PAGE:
Greenhouse gas emissions not on target says EDS
The government's failure to tax methane emissions from animals may lead to New Zealand exceeding its allowable emissions by more than previously predicted, says Environmental Defence Society spokesman Garry Law.
Predictions of future greenhouse gas emissions made by the Government's advisors show they just keep on growing. An update of the financial impacts of ratifying the Kyoto Protocol has been released by the Government. It has been prepared by ABARE - the Australian Bureau of Agricultural and Resource Economics - which has given the Government advice before on climate matters.
Environmental Defence Society spokesperson Garry Law said "The sole piece of good news is that ABARE continues to show that the financial impact of Kyoto in the first commitment period (2008-12) is small, with GNP slightly up and GDP slightly down compared to the situation where Kyoto was not happening anywhere.
"However the bad news is in the predictions of greenhouse gas emissions. All of the scenarios modelled show that at the end of the first commitment period in 2012 New Zealand's emissions are still rising. The models used have sophisticated sector by sector predictions of emissions.
"The Government has set its objective to have emisisons falling by then. Now its own advisors are telling it that with the policies proposed to date, that will not happen. Rather, by 2012 they are up by at least 15% from the Kyoto base year of 1990 and growing at 1.7% a year.
"New Zealand's commitment under Kyoto is to have net emisisons no higher than they were in 1990. We will only get there by cashing in our forestry sink credits. With this performance record New Zealand will have an uphill struggle to get international agreement be able to continue to count forest sinks after 2012.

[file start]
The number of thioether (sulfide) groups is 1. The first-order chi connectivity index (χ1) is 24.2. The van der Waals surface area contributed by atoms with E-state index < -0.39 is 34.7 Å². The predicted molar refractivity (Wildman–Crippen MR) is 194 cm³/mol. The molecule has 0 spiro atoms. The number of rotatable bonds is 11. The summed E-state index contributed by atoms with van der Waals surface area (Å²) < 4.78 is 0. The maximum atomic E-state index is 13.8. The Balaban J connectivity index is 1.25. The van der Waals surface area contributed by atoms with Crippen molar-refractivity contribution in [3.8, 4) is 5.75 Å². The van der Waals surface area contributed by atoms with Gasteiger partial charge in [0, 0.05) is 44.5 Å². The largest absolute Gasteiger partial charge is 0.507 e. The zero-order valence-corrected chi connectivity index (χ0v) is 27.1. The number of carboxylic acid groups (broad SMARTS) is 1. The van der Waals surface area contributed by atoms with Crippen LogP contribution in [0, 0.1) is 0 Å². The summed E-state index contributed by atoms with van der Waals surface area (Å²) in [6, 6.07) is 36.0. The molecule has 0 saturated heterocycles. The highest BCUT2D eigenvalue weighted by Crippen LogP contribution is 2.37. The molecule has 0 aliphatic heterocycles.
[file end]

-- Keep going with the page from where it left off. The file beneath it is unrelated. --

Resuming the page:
"The bad news does not end there. ABARE has also forecast New Zealand's emissions intensity - its emissions per dollar of production - where New Zealand already has a poor ranking, largely because of our agricultural emissions. While it is forecast to get better through to 2015, the EU, Australia, Canada and the USA are all predicted to outperform us with greater gains. In other words we will slide further from our already poor ranking.
"Environmentalists have been saying the Government policies on renewable energy and emissions are too little, too late," said Mr Law.
"The Government is taking soft options using its buffer of forestry sink credits. ABARE is showing us the consequences of this - it is policy failure.
"What is striking is what all the three scenarios modelled have in common - no carbon charge for agricultural methane emissions. They are over 40% of our total emisisons but have been quarantined from the proposed carbon tax.
"These emissions have to be tackled. Research
may provide us with the answer for reducing ruminant
digestion emissions and even yield a bonanza of emission
credits, but it may not. A carbon charge for methane cannot
be left off the agenda if the government is serious about
climate change," said Mr Law.